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HIST 325 (17)
Lecture

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Department
History
Course
HIST 325
Professor
Jonathan Newell
Semester
Winter

Description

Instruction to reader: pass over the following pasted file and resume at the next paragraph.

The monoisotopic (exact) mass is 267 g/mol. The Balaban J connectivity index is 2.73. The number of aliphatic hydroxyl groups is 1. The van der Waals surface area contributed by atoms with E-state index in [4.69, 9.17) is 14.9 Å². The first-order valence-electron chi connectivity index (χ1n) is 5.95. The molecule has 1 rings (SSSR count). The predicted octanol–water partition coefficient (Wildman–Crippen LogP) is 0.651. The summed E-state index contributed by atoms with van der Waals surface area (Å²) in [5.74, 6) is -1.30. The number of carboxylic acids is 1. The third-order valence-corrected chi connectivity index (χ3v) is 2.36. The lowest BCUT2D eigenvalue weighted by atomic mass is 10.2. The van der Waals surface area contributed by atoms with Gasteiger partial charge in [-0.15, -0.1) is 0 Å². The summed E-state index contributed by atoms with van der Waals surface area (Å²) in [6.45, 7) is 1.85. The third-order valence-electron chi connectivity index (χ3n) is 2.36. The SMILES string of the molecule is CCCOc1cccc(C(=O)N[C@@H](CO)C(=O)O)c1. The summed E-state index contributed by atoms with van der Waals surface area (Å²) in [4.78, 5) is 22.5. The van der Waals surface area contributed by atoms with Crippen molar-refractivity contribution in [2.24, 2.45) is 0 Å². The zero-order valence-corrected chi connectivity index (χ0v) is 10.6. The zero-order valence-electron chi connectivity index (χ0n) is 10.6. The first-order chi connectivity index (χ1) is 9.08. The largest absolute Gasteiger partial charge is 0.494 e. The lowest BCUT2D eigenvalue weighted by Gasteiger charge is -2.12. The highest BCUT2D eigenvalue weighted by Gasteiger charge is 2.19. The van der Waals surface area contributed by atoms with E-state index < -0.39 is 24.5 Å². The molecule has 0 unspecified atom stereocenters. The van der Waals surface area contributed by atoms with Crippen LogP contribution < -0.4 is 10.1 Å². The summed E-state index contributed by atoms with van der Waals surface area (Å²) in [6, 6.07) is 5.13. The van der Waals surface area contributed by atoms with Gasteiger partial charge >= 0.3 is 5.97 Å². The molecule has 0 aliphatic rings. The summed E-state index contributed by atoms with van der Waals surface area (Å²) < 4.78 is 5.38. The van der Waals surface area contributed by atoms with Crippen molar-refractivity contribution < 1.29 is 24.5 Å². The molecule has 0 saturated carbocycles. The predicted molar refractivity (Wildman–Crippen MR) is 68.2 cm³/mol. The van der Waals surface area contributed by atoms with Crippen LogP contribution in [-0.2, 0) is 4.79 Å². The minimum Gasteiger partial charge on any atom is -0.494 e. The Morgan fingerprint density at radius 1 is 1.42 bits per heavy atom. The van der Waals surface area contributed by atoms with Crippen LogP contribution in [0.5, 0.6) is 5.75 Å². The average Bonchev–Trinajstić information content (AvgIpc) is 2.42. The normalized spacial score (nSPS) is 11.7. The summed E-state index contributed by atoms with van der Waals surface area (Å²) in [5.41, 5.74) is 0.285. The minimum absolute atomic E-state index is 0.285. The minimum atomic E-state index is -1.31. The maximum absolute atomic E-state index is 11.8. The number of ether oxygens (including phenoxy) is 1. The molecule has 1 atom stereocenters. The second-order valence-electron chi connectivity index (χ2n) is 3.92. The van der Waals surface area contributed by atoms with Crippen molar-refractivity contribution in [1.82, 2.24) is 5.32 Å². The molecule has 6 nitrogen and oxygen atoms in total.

 Review: Lost Harvests: The Sage of Indian ReserveAgriculture on the Plains 1880s-1920s  Overview: ◦ At the time of reserves, some families had large lands but then population grew and less land available and some sold their lands to get supplies ◦ Treaties specified reserve farms and ranches ◦ Delayed while reserves were surveyed; starving ◦ Failed because ultimately insufficient reserve lands for Prairie agriculture and no access to capital markets--> individual farming rather than collective ◦ Government imposed peasant agriculture policy 1888-1897, post Northwest rebellion--> break reserves and forced assimilation (Hayter Reed, Indian commissioner for Northwest Territories) ◦ Most reserve farmers could not overcome these obstacles  Lecture: “Strangers within our gates”: Social and Institutional Responses to th Immigration, Early 20 century ◦ Ethnocentrism th ▪ Much effort in the early 20 century to shore up the “Anglo-Saxon Nation” idea in Canada ▪ Tides of foreign immigrants, THE major national social problem; Canadianization, the solution ▪ Assimilating immigrants inAnglo-Saxon civilization: political party platforms; protestant church organizations, public schools, YMCA, labour unions, press, all took up the cause ▪ Methodists and Presbyterians in the forefront ◦ JS Woodsworth (1874-1942) ▪ Woodsworth was one such individual ▪ Ontario-born, grew up in Brandon Manitoba ▪ Well-known social reformer ▪ Later one of founding leaders of CCF party, forerunner of NDP ▪ Role of his experience in Winnipeg; “Gateway to the West”, whose North End was an overcrowded immigrant slum with pigs and chickens in the unpaved streets and high infant mortality ▪ Winnipeg most important city in 1900s (settlements near Red River) ▪ Trained as a Methodist minister but sought an alternate assignment: Superintendent of theAll People's Mission in Winnipeg's North End--> can work hands-on with people ◦ Woodsworth's Strangers within our gates 1909 ▪ Written over several years at theAll People's Mission ▪ Some chapters by newspaper reporter (the most racist parts) ▪ Published by Methodist Church ▪ Much
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